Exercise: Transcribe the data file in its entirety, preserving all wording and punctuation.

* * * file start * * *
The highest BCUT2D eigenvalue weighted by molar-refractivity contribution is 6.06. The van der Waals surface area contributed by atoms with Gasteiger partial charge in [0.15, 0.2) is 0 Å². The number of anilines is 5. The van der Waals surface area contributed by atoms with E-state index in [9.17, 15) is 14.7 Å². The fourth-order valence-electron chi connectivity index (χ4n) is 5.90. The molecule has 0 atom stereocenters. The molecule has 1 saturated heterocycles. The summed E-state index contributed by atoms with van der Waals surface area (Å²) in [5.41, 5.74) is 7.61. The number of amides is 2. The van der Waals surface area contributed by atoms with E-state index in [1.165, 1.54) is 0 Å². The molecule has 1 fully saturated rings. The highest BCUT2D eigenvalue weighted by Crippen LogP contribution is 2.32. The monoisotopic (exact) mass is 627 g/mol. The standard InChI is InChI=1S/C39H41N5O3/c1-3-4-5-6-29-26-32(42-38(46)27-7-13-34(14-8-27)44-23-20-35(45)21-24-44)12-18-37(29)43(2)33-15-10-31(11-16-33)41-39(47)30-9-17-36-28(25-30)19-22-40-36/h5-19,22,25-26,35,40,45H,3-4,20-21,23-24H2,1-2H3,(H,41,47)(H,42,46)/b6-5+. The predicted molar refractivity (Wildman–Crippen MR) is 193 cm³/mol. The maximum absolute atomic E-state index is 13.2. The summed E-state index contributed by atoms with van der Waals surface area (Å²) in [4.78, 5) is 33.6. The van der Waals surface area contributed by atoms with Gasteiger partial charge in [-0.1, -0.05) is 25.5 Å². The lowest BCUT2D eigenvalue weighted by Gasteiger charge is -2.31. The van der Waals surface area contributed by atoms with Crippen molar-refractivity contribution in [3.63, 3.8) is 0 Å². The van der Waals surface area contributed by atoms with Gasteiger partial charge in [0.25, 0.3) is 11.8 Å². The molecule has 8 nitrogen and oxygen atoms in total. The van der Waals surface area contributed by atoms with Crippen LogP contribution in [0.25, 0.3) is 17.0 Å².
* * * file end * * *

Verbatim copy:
The highest BCUT2D eigenvalue weighted by molar-refractivity contribution is 6.06. The van der Waals surface area contributed by atoms with Gasteiger partial charge in [0.15, 0.2) is 0 Å². The number of anilines is 5. The van der Waals surface area contributed by atoms with E-state index in [9.17, 15) is 14.7 Å². The fourth-order valence-electron chi connectivity index (χ4n) is 5.90. The molecule has 0 atom stereocenters. The molecule has 1 saturated heterocycles. The summed E-state index contributed by atoms with van der Waals surface area (Å²) in [5.41, 5.74) is 7.61. The number of amides is 2. The van der Waals surface area contributed by atoms with E-state index in [1.165, 1.54) is 0 Å². The molecule has 1 fully saturated rings. The highest BCUT2D eigenvalue weighted by Crippen LogP contribution is 2.32. The monoisotopic (exact) mass is 627 g/mol. The standard InChI is InChI=1S/C39H41N5O3/c1-3-4-5-6-29-26-32(42-38(46)27-7-13-34(14-8-27)44-23-20-35(45)21-24-44)12-18-37(29)43(2)33-15-10-31(11-16-33)41-39(47)30-9-17-36-28(25-30)19-22-40-36/h5-19,22,25-26,35,40,45H,3-4,20-21,23-24H2,1-2H3,(H,41,47)(H,42,46)/b6-5+. The predicted molar refractivity (Wildman–Crippen MR) is 193 cm³/mol. The maximum absolute atomic E-state index is 13.2. The summed E-state index contributed by atoms with van der Waals surface area (Å²) in [4.78, 5) is 33.6. The van der Waals surface area contributed by atoms with Gasteiger partial charge in [-0.1, -0.05) is 25.5 Å². The lowest BCUT2D eigenvalue weighted by Gasteiger charge is -2.31. The van der Waals surface area contributed by atoms with Crippen molar-refractivity contribution in [3.63, 3.8) is 0 Å². The van der Waals surface area contributed by atoms with Gasteiger partial charge in [0.25, 0.3) is 11.8 Å². The molecule has 8 nitrogen and oxygen atoms in total. The van der Waals surface area contributed by atoms with Crippen LogP contribution in [0.25, 0.3) is 17.0 Å².